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In commercial dealings with other businesses, conflict and disputes are inevitable. However, there is a wide range of methods through which you can resolve a business dispute. This article will outline the:

  • criteria your business should consider when choosing a dispute resolution process; and
  • methods and providers of dispute resolution that you can choose from. 

What Dispute Resolution Process Should My Business Use?

There are two key questions that you should ask yourself when you are determining what method of dispute resolution your business should adopt. 

Firstly, is there a prescribed dispute resolution procedure for these particular circumstances?

There may be a:

  • dispute resolution clause in the agreement or contract you have with this conflicting party. It could outline a particular procedure for settling conflict; or
  • process that your business has adopted in the past to settle this type of dispute. 

If there is no prescribed dispute resolution procedure, you may ask yourself; what dispute resolution process is best suited to my current conflict?

When answering this question, you may consider:

  • the amount of money you can spend to settle your dispute;
  • the amount of time you have available to resolve these issues; 
  • whether you wish for a third party to be involved;
  • the nature of your relationship with the disputing party; and
  • whether you wish for the outcome of the dispute resolution process to be binding. 

There is a wide variety of dispute resolution processes available to settle your business’s dispute.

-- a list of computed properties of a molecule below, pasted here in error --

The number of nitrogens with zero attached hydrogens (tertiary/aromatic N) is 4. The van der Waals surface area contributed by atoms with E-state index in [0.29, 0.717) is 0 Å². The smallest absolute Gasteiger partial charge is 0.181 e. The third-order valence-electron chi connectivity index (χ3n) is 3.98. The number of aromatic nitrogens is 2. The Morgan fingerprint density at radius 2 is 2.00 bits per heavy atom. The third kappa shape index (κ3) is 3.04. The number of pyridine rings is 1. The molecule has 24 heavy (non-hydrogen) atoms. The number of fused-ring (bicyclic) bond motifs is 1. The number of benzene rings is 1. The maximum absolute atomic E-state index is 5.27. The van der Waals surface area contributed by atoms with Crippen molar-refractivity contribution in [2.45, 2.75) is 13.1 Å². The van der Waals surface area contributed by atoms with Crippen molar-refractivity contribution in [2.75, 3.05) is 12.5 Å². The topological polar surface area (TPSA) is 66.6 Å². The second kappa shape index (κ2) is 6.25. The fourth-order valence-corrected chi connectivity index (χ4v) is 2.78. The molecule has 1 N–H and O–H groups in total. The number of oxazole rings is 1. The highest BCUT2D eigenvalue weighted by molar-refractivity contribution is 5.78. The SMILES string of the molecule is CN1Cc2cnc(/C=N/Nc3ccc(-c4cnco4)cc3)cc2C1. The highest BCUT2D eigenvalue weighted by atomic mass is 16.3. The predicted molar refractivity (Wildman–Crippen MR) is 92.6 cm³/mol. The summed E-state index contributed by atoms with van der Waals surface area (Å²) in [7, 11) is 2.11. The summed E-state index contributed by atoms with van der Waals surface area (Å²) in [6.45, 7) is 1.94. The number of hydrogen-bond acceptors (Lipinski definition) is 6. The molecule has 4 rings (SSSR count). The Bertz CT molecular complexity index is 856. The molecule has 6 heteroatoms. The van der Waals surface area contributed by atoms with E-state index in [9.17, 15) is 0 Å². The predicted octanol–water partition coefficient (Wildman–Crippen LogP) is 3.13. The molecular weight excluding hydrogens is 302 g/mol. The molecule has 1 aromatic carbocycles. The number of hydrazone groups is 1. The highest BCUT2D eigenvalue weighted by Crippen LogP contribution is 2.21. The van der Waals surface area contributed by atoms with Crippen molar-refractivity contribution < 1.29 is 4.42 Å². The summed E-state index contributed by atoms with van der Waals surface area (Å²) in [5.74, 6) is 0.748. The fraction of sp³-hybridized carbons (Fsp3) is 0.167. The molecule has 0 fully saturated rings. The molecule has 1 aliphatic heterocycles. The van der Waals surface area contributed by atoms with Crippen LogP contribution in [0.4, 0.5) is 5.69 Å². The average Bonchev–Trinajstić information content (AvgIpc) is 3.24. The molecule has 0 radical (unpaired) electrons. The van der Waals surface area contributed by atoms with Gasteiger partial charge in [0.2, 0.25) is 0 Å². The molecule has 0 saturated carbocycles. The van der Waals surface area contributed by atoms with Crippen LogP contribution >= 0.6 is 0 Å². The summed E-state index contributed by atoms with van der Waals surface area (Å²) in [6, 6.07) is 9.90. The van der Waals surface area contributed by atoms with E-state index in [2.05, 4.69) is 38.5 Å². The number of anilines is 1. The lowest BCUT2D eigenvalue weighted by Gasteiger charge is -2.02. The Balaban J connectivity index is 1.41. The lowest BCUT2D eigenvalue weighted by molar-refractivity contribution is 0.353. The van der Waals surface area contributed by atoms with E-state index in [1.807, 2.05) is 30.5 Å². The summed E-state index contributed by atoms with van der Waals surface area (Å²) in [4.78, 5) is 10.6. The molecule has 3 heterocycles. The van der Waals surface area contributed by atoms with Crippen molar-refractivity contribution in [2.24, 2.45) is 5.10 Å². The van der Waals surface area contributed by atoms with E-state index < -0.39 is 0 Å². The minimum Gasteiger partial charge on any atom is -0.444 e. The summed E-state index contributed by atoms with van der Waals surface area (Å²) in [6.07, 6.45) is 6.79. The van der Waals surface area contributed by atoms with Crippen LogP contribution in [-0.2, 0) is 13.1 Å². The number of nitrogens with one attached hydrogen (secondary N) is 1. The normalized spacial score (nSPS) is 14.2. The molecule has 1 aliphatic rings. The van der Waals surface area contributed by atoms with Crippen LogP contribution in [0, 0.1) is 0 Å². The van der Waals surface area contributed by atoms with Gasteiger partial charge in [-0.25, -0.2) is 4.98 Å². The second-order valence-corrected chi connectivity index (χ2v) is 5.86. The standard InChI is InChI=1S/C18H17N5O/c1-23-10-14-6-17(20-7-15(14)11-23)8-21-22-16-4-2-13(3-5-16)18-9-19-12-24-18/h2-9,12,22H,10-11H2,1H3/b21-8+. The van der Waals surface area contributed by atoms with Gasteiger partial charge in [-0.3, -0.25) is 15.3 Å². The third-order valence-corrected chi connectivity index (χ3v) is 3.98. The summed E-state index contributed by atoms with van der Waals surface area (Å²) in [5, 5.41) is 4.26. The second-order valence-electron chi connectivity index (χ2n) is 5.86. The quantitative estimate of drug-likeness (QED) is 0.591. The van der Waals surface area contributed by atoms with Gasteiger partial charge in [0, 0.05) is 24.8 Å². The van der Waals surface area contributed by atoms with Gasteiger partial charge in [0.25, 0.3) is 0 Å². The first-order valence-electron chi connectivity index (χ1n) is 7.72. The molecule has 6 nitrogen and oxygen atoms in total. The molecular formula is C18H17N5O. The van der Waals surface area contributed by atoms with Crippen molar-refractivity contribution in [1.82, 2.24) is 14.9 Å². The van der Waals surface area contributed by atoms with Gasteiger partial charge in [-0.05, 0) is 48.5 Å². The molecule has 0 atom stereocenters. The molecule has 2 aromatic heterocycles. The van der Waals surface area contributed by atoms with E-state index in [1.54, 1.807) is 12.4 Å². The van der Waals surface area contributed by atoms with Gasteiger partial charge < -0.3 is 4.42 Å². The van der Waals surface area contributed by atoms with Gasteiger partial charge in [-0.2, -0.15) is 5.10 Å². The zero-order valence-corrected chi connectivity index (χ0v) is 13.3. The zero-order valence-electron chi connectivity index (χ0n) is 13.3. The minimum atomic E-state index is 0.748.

Alternative Dispute Resolution

Alternative dispute resolution (ADR), is any dispute resolution procedure that does not involve you and the conflicting party going to court. These processes can be assorted into two categories:

  • consensual; and
  • determinative. 

Alternative dispute resolutions tend to be far more cost and time-effective than litigation. However, your business may have a strained or harmful relationship with the conflicting party. In that case, alternative dispute resolution may not be the best option. 

Consensual 

A consensual alternative dispute resolution process is where conflicting parties collaborate to resolve their conflict. Negotiations and mediation are the two most popular consensual dispute resolution processes.

In a negotiation, the disputing parties, either independently or through representatives, work together and communicate to reach a resolution to their dispute. Alternatively, in mediation, an impartial third party facilitates this negotiation process. This third party is known as the mediator. However, the mediator is not a decision-maker. Rather, they assist the parties in coming to their own resolution. 

It is common practice to start off with a consensual process to settle your dispute. However, if this is unsuccessful, you may wish to move to a determinative process. 

Determinative 

Additionally, a determinative alternative dispute resolution process involves a third party who determines the outcome of your dispute. The most popular determinative process to settle business or commercial disputes is arbitration.

In arbitration, both parties agree to have your dispute referred to and resolved by an independent third party. This third party is known as the arbitrator. Furthermore, the arbitrator will consider both sides of the dispute and come to a final decision that is binding on both parties.